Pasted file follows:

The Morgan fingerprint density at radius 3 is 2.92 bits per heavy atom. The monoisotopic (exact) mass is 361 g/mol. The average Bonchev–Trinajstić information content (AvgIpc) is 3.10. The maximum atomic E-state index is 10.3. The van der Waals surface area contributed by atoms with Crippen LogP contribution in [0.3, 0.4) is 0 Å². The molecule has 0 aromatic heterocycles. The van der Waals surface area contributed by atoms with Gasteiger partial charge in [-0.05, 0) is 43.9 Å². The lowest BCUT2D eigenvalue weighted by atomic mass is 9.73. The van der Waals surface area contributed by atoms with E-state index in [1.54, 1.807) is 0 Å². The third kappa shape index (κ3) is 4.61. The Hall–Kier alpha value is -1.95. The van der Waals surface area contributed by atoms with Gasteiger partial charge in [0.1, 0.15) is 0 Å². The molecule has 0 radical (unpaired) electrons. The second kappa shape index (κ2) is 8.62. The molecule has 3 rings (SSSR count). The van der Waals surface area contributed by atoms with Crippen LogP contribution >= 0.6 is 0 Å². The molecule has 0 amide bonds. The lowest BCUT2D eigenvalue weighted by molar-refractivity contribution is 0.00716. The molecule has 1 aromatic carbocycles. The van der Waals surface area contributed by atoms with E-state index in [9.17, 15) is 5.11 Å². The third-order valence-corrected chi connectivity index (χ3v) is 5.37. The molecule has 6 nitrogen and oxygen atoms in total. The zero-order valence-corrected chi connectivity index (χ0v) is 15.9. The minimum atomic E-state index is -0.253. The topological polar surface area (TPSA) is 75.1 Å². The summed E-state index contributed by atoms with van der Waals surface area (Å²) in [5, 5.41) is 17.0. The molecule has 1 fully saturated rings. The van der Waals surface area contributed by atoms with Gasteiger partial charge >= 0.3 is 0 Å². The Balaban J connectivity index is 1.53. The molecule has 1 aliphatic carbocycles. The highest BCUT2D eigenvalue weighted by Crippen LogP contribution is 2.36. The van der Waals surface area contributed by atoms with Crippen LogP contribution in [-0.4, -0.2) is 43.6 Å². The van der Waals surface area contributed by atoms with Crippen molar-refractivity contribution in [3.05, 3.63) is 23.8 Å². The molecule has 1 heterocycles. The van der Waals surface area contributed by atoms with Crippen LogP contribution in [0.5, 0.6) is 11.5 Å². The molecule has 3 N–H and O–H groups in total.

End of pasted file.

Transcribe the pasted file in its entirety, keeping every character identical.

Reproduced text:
The Morgan fingerprint density at radius 3 is 2.92 bits per heavy atom. The monoisotopic (exact) mass is 361 g/mol. The average Bonchev–Trinajstić information content (AvgIpc) is 3.10. The maximum atomic E-state index is 10.3. The van der Waals surface area contributed by atoms with Crippen LogP contribution in [0.3, 0.4) is 0 Å². The molecule has 0 aromatic heterocycles. The van der Waals surface area contributed by atoms with Gasteiger partial charge in [-0.05, 0) is 43.9 Å². The lowest BCUT2D eigenvalue weighted by atomic mass is 9.73. The van der Waals surface area contributed by atoms with E-state index in [1.54, 1.807) is 0 Å². The third kappa shape index (κ3) is 4.61. The Hall–Kier alpha value is -1.95. The van der Waals surface area contributed by atoms with Gasteiger partial charge in [0.1, 0.15) is 0 Å². The molecule has 0 radical (unpaired) electrons. The second kappa shape index (κ2) is 8.62. The molecule has 3 rings (SSSR count). The van der Waals surface area contributed by atoms with Crippen LogP contribution >= 0.6 is 0 Å². The molecule has 0 amide bonds. The lowest BCUT2D eigenvalue weighted by molar-refractivity contribution is 0.00716. The molecule has 1 aromatic carbocycles. The van der Waals surface area contributed by atoms with E-state index in [9.17, 15) is 5.11 Å². The third-order valence-corrected chi connectivity index (χ3v) is 5.37. The molecule has 6 nitrogen and oxygen atoms in total. The zero-order valence-corrected chi connectivity index (χ0v) is 15.9. The minimum atomic E-state index is -0.253. The topological polar surface area (TPSA) is 75.1 Å². The summed E-state index contributed by atoms with van der Waals surface area (Å²) in [5, 5.41) is 17.0. The molecule has 1 fully saturated rings. The van der Waals surface area contributed by atoms with Gasteiger partial charge >= 0.3 is 0 Å². The Balaban J connectivity index is 1.53. The molecule has 1 aliphatic carbocycles. The highest BCUT2D eigenvalue weighted by Crippen LogP contribution is 2.36. The van der Waals surface area contributed by atoms with Crippen LogP contribution in [-0.4, -0.2) is 43.6 Å². The van der Waals surface area contributed by atoms with Crippen molar-refractivity contribution in [3.05, 3.63) is 23.8 Å². The molecule has 1 heterocycles. The van der Waals surface area contributed by atoms with Crippen LogP contribution in [0.5, 0.6) is 11.5 Å². The molecule has 3 N–H and O–H groups in total.